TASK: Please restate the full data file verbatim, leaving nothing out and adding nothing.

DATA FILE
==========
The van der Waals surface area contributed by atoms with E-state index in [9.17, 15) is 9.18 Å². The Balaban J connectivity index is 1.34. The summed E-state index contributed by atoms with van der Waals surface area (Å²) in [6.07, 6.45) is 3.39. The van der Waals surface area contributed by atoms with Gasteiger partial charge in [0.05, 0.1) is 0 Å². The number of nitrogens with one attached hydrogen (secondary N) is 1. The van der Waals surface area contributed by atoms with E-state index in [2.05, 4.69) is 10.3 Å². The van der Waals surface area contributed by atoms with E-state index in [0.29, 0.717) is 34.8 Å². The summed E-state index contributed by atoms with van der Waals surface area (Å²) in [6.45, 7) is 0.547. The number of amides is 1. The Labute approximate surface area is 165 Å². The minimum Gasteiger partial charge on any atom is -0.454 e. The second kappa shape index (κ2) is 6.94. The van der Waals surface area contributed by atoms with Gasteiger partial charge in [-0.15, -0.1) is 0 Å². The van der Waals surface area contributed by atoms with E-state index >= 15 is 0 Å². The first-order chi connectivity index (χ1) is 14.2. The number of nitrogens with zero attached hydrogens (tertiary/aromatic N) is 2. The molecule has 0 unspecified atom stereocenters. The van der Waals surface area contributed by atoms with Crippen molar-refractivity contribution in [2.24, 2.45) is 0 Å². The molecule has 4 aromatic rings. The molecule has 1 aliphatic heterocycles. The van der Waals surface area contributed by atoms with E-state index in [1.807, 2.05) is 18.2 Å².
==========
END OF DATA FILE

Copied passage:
The van der Waals surface area contributed by atoms with E-state index in [9.17, 15) is 9.18 Å². The Balaban J connectivity index is 1.34. The summed E-state index contributed by atoms with van der Waals surface area (Å²) in [6.07, 6.45) is 3.39. The van der Waals surface area contributed by atoms with Gasteiger partial charge in [0.05, 0.1) is 0 Å². The number of nitrogens with one attached hydrogen (secondary N) is 1. The van der Waals surface area contributed by atoms with E-state index in [2.05, 4.69) is 10.3 Å². The van der Waals surface area contributed by atoms with E-state index in [0.29, 0.717) is 34.8 Å². The summed E-state index contributed by atoms with van der Waals surface area (Å²) in [6.45, 7) is 0.547. The number of amides is 1. The Labute approximate surface area is 165 Å². The minimum Gasteiger partial charge on any atom is -0.454 e. The second kappa shape index (κ2) is 6.94. The van der Waals surface area contributed by atoms with Gasteiger partial charge in [-0.15, -0.1) is 0 Å². The van der Waals surface area contributed by atoms with E-state index >= 15 is 0 Å². The first-order chi connectivity index (χ1) is 14.2. The number of nitrogens with zero attached hydrogens (tertiary/aromatic N) is 2. The molecule has 0 unspecified atom stereocenters. The van der Waals surface area contributed by atoms with Crippen molar-refractivity contribution in [2.24, 2.45) is 0 Å². The molecule has 4 aromatic rings. The molecule has 1 aliphatic heterocycles. The van der Waals surface area contributed by atoms with E-state index in [1.807, 2.05) is 18.2 Å².